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Joe Biden speaks to a supporter yesterday in Somersworth, N.H. Photo: Spencer Platt/Getty Images

Guy Cecil — chairman of Priorities USA, one of the most powerful outside Democratic groups — is out with a post-impeachment memo, "Democrats Must Focus on Kitchen Table Issues," with advice for presidential candidates.

The big picture: Cecil argues if Democrats successfully pick apart President Trump's record on everyday concerns for Americans, like pre-existing conditions, drug prices and Social Security, they can win back the White House in 2020.

What they're saying:

[Trump] remains in a relatively strong position to be re-elected ... If Democrats want to win, we ... must increase our focus on the issues that affect voters’ lives on a daily basis. ...
President Trump’s State of the Union speech showed that he and his team are very aware of these vulnerabilities. During his speech, Trump spent significant amounts of time attempting to whitewash his record on these issues. ...
Our last battleground poll found that 53 percent of voters viewed health care as more of a reason to elect someone other than Trump while just 29 percent viewed it as a reason to re-elect him. ...
Trump knows these issues matter and is using the bully pulpit to hide the truth. If Democrats don’t do a better job of putting them front and center, we will lose a very winnable election to Donald Trump.

Go deeper:

Go deeper

Mike Allen, author of AM
2 hours ago - Politics & Policy

Biden's "overwhelming force" doctrine

President-elect Biden arrives to introduce his science team in Wilmington yesterday. Photo: Kevin Lamarque/Reuters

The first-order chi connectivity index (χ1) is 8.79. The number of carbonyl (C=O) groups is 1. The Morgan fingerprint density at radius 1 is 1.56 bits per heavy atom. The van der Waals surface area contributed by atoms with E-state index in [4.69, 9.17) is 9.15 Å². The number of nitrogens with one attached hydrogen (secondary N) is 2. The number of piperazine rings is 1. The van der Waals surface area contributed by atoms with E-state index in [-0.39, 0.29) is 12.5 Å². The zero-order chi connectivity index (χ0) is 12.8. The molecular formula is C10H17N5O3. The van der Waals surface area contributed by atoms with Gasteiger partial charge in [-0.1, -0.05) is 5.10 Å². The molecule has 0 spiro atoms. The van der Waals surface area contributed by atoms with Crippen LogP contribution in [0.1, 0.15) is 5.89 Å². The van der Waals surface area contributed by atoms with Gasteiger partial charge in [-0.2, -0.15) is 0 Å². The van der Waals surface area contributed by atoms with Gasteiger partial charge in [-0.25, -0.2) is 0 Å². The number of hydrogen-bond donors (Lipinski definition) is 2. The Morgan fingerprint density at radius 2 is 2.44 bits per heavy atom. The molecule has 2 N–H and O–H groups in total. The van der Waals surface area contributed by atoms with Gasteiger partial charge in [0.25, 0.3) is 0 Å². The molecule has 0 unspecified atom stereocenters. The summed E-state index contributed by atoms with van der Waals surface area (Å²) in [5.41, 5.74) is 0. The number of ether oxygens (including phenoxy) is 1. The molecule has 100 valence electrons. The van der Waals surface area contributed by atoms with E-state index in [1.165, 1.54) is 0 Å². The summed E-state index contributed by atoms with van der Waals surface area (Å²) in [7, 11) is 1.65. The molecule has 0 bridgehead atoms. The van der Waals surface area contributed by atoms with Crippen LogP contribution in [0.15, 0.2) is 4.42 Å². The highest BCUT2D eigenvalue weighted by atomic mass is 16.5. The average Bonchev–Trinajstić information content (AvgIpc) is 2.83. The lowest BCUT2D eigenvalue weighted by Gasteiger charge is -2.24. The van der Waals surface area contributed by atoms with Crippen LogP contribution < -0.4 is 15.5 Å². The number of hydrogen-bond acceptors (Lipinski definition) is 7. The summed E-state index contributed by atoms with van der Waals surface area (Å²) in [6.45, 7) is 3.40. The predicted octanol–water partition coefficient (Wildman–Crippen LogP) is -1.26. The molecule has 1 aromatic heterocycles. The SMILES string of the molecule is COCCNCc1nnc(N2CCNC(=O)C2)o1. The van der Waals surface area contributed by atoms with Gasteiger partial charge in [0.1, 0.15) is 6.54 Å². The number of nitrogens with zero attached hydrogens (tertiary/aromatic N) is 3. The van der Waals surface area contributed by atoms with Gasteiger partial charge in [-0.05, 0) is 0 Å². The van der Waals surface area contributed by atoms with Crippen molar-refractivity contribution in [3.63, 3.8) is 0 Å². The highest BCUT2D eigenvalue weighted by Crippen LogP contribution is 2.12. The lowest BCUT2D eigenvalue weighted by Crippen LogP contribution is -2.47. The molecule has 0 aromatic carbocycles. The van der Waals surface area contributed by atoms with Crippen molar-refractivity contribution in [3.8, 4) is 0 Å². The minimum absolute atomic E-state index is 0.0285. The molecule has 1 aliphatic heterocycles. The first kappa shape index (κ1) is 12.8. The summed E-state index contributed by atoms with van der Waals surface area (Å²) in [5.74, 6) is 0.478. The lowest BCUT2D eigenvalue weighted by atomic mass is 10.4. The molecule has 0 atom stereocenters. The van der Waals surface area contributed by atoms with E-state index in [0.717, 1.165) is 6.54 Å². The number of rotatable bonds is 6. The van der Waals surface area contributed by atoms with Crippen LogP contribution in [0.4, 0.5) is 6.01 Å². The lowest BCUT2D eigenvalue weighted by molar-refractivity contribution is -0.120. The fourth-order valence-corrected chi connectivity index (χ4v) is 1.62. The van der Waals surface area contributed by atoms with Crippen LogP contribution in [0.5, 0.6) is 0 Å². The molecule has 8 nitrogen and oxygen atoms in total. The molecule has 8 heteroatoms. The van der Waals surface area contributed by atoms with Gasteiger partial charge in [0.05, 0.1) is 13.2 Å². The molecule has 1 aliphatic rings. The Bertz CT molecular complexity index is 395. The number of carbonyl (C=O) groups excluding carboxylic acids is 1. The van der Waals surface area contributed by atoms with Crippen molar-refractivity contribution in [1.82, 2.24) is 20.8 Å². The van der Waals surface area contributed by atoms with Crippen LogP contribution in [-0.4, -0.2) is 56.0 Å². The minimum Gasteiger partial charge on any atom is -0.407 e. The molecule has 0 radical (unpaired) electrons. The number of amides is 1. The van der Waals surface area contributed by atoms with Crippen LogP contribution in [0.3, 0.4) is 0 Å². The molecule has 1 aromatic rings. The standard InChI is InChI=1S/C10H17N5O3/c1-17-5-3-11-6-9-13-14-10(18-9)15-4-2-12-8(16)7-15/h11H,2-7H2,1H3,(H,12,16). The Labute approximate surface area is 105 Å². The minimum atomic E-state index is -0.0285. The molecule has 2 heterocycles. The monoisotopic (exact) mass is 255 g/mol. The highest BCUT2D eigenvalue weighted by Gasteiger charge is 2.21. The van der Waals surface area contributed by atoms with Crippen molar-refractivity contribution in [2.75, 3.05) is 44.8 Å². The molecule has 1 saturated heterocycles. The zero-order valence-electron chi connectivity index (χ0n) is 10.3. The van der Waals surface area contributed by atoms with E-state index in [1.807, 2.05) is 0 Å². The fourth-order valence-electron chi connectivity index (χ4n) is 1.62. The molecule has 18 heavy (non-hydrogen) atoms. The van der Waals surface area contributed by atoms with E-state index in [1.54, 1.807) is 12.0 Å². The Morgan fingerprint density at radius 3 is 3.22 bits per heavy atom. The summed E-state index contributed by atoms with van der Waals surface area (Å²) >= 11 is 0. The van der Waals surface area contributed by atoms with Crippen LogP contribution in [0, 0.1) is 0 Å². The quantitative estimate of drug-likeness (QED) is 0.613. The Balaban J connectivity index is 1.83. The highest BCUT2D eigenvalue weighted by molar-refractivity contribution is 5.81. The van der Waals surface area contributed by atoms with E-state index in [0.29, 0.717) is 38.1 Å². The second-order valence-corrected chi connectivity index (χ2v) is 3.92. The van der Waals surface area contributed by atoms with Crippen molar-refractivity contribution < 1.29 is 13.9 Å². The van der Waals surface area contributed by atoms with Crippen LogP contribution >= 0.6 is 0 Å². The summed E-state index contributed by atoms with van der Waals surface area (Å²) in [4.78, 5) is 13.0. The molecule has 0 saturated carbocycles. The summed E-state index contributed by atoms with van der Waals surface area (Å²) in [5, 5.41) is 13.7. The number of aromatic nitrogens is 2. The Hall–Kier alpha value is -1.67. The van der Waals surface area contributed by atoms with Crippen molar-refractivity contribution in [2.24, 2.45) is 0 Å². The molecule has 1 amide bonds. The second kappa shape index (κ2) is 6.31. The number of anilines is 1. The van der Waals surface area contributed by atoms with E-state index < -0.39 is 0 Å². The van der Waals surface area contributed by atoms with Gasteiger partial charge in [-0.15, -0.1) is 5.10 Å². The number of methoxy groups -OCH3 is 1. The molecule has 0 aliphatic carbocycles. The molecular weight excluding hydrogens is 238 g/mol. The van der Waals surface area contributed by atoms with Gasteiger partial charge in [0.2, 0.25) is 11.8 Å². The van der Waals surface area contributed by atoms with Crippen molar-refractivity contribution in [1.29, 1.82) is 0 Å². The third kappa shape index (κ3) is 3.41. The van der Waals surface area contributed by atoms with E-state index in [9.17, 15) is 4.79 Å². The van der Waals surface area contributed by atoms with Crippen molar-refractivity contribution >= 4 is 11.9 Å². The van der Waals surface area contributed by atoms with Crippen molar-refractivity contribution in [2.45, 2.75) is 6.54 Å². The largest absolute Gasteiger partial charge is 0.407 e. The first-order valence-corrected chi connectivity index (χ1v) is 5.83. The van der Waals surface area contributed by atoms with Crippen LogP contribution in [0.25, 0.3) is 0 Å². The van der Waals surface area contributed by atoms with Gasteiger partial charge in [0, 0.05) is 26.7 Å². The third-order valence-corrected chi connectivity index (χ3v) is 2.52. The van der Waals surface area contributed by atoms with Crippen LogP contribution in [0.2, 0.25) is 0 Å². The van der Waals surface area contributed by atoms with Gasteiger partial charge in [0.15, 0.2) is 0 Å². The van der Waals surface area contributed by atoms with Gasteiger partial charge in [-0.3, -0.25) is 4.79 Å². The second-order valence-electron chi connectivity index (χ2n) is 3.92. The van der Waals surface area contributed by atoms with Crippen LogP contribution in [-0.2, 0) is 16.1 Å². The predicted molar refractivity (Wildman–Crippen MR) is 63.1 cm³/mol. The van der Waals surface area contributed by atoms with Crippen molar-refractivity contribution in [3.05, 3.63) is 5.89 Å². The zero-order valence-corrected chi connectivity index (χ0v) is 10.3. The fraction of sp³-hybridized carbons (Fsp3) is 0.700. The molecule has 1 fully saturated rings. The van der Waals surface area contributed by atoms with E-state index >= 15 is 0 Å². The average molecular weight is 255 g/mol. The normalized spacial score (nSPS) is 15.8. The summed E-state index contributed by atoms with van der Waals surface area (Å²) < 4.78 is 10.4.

President-elect Biden has ordered up a shock-and-awe campaign for his first days in office to signal, as dramatically as possible, the radical shift coming to America and global affairs, his advisers tell us. 

The plan, Part 1 ... Biden, as detailed in a "First Ten Days" memo from incoming chief of staff Ron Klain, plans to unleash executive orders, federal powers and speeches to shift to a stark, national plan for "100 million shots" in three months.

Off the Rails

Episode 2: Barbarians at the Oval

Photo illustration: Sarah Grillo/Axios. Photo: Jim Watson/AFP/Getty Images

Beginning on election night 2020 and continuing through his final days in office, Donald Trump unraveled and dragged America with him, to the point that his followers sacked the U.S. Capitol with two weeks left in his term. This Axios series takes you inside the collapse of a president.

Episode 2: Trump stops buying what his professional staff are telling him, and increasingly turns to radical voices telling him what he wants to hear. Read episode 1.

President Trump plunked down in an armchair in the White House residence, still dressed from his golf game — navy fleece, black pants, white MAGA cap. It was Saturday, Nov. 7. The networks had just called the election for Joe Biden.

Fringe right plots new attacks out of sight

Illustration: Aïda Amer/Axios

Domestic extremists are using obscure and private corners of the internet to plot new attacks ahead of Inauguration Day. Their plans are also hidden in plain sight, buried in podcasts and online video platforms.

Why it matters: Because law enforcement was caught flat-footed during last week's Capitol siege, researchers and intelligence agencies are paying more attention to online threats that could turn into real-world violence.

You’ve caught up. Now what?

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